There are a number of potential spaces below the diaphragm in relation to the liver which may become the site of abscess formation (a subphrenic abscess). Abscesses may arise from such lesions as perforated peptic ulcers, perforated appendicitis, or perforated diverticulitis. Only two of the spaces are in fact directly subphrenic, the other two being subhepatic. The right and left subphrenic spaces lie between the diaphragm and the liver and are separated from one another by the falciform ligament. The right subhepatic space (pouch of Rutherford Morrison) is bounded by the posterior abdominal wall behind and by the liver above. The gall bladder, duodenum and right kidney are immediate relations. The left subhepatic space is the lesser sac itself. It may distend with fluid as a result of a perforated posterior gastric ulcer or as a result of acute pancreatitis (pseudocyst of the pancreas). At the present time most subphrenic abscesses are drained percutaneously under ultrasound control. However, the occasional one still requires open surgery and may be accessed if they are posteriorly placed by an incision below or through the bed of the twelfth rib. If they are placed anteriorly they can be drained through an incision below and parallel to the costal margin.
(See Fig. 17.10.) The oesophagus passes downwards and slightly to the left. Anteriorly lie the trachea and thyroid gland. Posteriorly lie the lower cervical vertebrae and the prevertebral fascia; to the left lie the left common carotid artery, the left inferior thyroid artery, the left subclavian artery and the thoracic duct; to the right, the right common carotid artery. The recurrent laryngeal nerves lie on either side in the groove between the trachea and the oesophagus.
(See Fig. 17.11.) The oesophagus passes down through the superior and posterior mediastinum, passing initially to the right to reach the midline opposite T5. It then passes downwards, forwards, and to the left to reach the oesophageal opening in the diaphragm at T10. The two vagus nerves form a plexus on the surface of the oesophagus in the posterior mediastinum, the left nerve being anterior and the right posterior.
Source: Rogers op. cit.
Anteriorly lie the left common carotid artery, the trachea, the left main bronchus which constricts it, thepericardium separating it from the left atrium andthe diaphragm. Posteriorly lie the thoracic vertebrae, the thoracic duct, the hemiazygos vein, and below, the descending aorta.
On the left side lie the left subclavian artery, theaortic arch, the left vagus nerve and its recurrent laryngeal branch, the thoracic duct and the left pleura. On the right side lie the pleura and azygos vein.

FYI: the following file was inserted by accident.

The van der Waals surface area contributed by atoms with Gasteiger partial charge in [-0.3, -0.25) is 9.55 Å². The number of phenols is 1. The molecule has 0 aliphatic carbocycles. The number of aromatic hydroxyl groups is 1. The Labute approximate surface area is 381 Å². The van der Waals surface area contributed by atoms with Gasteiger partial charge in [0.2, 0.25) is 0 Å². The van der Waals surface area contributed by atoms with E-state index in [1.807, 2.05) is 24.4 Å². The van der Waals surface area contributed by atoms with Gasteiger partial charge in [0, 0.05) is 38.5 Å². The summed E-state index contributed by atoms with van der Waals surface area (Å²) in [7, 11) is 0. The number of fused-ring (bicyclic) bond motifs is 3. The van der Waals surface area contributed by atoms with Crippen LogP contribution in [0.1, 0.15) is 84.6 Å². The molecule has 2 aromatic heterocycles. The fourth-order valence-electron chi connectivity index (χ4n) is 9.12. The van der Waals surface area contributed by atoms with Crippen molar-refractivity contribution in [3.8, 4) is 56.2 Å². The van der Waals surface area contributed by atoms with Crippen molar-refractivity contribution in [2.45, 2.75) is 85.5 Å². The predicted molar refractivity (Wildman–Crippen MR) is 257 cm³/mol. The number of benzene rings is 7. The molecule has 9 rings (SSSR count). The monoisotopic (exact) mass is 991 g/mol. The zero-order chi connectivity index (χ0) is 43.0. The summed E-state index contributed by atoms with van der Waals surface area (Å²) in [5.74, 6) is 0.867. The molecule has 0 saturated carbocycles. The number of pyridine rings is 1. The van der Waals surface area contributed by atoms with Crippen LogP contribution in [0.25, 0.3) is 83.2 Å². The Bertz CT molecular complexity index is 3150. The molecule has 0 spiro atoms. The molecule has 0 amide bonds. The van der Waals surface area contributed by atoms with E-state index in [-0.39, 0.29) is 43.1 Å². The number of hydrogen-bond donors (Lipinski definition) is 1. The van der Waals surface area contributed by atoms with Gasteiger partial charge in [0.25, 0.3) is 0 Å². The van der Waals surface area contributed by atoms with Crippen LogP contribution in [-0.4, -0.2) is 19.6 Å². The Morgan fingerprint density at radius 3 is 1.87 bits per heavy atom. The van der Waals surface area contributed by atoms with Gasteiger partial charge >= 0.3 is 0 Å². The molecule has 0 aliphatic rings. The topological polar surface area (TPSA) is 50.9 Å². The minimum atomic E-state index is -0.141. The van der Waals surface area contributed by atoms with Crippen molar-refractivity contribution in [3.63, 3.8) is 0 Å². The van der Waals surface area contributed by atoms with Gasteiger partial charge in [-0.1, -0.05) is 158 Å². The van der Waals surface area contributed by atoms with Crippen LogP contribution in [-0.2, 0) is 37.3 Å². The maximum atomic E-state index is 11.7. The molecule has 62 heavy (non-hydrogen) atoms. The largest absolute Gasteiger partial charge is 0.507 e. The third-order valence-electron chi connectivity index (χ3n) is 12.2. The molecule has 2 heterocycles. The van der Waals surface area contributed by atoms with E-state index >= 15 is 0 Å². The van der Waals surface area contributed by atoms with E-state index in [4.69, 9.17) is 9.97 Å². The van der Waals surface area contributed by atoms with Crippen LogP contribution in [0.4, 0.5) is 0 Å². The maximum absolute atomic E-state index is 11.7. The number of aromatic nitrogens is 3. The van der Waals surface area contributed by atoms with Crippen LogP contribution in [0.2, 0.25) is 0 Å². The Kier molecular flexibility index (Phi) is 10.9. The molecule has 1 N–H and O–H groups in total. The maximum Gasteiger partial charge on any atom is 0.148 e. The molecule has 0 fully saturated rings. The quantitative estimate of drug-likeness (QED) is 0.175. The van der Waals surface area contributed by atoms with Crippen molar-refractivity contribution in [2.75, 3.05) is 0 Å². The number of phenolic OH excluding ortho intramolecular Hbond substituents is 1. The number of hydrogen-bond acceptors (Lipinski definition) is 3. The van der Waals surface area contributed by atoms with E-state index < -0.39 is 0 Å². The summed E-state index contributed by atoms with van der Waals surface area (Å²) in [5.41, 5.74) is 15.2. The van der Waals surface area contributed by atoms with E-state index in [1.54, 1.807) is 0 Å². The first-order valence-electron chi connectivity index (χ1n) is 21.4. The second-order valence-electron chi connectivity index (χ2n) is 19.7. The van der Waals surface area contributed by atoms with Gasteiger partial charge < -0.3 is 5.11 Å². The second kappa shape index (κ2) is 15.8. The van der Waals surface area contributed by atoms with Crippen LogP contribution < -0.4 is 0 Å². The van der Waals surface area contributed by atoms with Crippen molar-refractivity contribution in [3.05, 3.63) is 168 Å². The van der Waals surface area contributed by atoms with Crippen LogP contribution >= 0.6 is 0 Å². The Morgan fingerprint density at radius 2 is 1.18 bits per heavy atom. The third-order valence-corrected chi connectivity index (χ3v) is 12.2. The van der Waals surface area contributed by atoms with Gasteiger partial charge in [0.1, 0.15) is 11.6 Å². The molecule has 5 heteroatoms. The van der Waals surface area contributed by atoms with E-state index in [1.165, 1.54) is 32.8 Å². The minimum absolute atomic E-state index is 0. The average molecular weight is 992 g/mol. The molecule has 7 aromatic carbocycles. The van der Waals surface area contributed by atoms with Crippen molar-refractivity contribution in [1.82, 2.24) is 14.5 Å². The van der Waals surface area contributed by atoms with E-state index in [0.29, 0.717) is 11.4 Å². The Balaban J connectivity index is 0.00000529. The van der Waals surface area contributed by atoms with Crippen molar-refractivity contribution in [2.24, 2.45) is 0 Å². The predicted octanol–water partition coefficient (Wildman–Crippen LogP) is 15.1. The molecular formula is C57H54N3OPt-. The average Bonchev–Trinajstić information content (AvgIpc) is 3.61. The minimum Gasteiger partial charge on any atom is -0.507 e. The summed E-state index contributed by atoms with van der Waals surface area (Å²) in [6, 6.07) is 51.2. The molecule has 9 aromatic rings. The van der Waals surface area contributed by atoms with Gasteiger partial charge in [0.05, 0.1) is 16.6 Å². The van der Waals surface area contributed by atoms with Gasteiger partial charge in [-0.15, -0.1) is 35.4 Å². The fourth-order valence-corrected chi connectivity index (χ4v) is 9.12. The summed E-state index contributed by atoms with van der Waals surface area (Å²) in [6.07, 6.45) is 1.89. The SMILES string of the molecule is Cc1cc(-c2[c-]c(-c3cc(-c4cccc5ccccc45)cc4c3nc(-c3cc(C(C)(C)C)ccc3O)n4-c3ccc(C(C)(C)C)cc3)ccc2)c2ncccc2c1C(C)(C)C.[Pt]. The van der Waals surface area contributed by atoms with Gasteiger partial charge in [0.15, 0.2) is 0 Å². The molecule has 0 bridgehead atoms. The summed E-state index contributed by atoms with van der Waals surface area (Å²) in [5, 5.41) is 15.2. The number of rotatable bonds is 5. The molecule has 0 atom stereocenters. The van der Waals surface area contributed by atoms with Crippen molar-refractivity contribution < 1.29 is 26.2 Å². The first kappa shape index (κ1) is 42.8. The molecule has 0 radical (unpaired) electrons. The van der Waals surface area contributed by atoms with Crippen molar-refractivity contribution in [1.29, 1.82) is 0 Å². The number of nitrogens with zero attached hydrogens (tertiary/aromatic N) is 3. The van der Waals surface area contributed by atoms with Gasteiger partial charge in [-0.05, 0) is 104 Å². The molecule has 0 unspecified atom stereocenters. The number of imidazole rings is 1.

The oesophagus passes through the oesophageal opening in the right crus of the diaphragm at the level of T10. It then lies in a groove on the posterior surface of the left lobe of the liver, with the left crus of the diaphragm behind. It is covered anteriorly and to the left with peritoneum. The anterior vagus nerve is closely applied to its surface behind its peritoneal covering. The posterior vagus nerve is at a little distance from the posterior surface of the oesophagus.
In the neck it is from the inferior thyroid arteries, in the thorax from branches of the aorta, and in the abdomen from the left gastric and inferior phrenic arteries. Venous drainage of the cervical part is to the inferior thyroid veins; of the thoracic part to the azygos veins; and the abdominal part partly to the azygos vein (systemic) and partly to the left gastric veins (portal).
The upper third of the oesophagus is supplied with parasympathetic fibres via the recurrent laryngeal nerve and sympathetic fibres from the middle cervical ganglion via the inferior thyroid artery. Below the root of the lung the vagi and sympathetic nerves contribute to the oesophageal plexus.
The oesophagus consists of: (i) a mucous membrane lined by stratified squamous epithelium; occasionally there is gastric mucosa in the lower part of the oesophagus; (ii) a submucosa containing mucous glands; (iii) a muscular layer consisting of inner circular and outer longitudinal muscle; in the upper third it is striated, producing rapid contraction and swallowing; in the lower two-thirds it is smooth, exhibiting peristalsis; (iv) an outer layer of loose areolar tissue.
In the lower oesophagus there is a site of portosystemic anastomosis between the azygos vein (systemic) and the left gastric vein (portal). The oesophageal varices may arise at this site in portal hypertension.